Many people living in a small village on the outskirts of Faisalabad in central Pakistan have dreams of visiting Ballyhaunis, according to Imran Rafique, the son of the late meat mogul Sher Mohammed Rafique.
“Ireland? They don’t know what that is, but they know Ballyhaunis,” he said. His father’s meat business put the Mayo town on the map. He added: “It gives me a great feeling of pride knowing that my small town — and I call Ballyhaunis my town — is known by so many people across the world.”
The businessman, who died in June aged 81, expanded his meat empire across the country, as well as into Britain to comprise 12 factories. In 1991, Mr Rafique’s United Meat Packers, a halal operation, was the second-largest meat processor in the country, exporting to Europe, the Middle East and North Africa, with an annual international turnover of approximately £450m.
Imran Rafique (48), who travelled from the US, where he now lives, to speak at a Ballyhaunis National Heritage Week event, said few people know the “interesting and colourful” life his father had before arriving in Ballyhaunis in 1974.
From humble beginnings in central Pakistan, Sher Rafique was sent to London at the age of 12 with just the suit on his back, one spare suit and six boiled eggs to eat on the journey, his son told a busy Ballyhaunis Community Hall during Heritage Week.
There he learned English and worked in a textile factory outside of school hours. He went on to study politics, philosophy and economics at the London School of Economics. Upon graduating he was recruited to work in the Pakistani Foreign Ministry. However, disillusioned by the level of corruption, Rafique returned to the UK to study a Masters degree.
In the 1960s, Sher Rafique rose through the ranks in London’s financial industry, becoming the Chief Financial Officer at mining conglomerate Lonrho.
“This was back when being a non-white person in finance was unheard of,” his son added.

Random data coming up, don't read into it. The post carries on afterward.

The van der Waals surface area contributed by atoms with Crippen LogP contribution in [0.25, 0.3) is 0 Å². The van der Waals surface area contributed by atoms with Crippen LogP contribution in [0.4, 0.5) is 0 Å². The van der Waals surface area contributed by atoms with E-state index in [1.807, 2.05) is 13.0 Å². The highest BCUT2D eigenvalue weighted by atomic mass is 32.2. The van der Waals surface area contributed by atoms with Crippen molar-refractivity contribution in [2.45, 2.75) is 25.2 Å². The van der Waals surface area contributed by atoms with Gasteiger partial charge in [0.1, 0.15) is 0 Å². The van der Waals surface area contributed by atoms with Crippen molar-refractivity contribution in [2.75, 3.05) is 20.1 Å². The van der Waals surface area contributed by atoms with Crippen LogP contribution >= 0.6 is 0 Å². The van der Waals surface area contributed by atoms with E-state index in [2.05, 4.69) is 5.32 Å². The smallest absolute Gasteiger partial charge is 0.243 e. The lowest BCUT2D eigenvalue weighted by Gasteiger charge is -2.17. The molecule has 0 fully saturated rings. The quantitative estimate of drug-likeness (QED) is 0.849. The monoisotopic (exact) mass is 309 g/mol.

But Sher Rafique “always had a goal” to build his own business empire, Imran said.
In 1974, the businessman travelled with his wife Begum and their children to the west of Ireland to purchase a small abattoir on Clare Road. He already had his sights on a potential export opportunity for halal meats to Kuwait.
Imran said he never discovered what it was about the small town that attracted his father, other than the abattoir.
“It’s funny, he basically knocked it down and completely rebuilt it anyway,” said Imran, adding: “While I don’t know fully why my father decided to come to Ballyhaunis, I know there were a lot of reasons why he chose to remain in Ballyhaunis.”
Imran said his father saw many similarities between his adopted town and his home country.
“As a colonised country, Ireland has a tendency to root for the underdog,” he said, adding: “He did not do this by himself. There were a lot of hardworking people who rolled up their sleeves and got it done.”
Ballyhaunis councillor John Cribbin remembered that “footfall quadrupled” in the town when the meat operation was in full swing.
“Ballyhaunis was, like so many other towns at the time, crying out for someone to employ people. It was clear he was a man with a business plan,” Mr Cribbin said.
Everything came crumbling down in January 1992 when £35million of frozen beef went up in flames in the cold room. The origin of the fire remains unknown, but it led to a cash flow crisis, and the company went into administration.
After 20 years living in the town, Sher Rafique and his family packed up and moved to Lockerbie, Scotland. While his company collapsed, Mr Rafique left behind a Mosque, which is perhaps his “proudest and most lasting legacy,” according to Imran.
When Sher Rafique’s funeral was held at the Ballyhaunis Mosque on June 18, hundreds of non-muslims came to pay their respects.
“I really cannot put into words what it felt like to be on the receiving end of that,” said Imran.
“I know he would feel his was a life worth living just based on the respect shown that day by the people here.”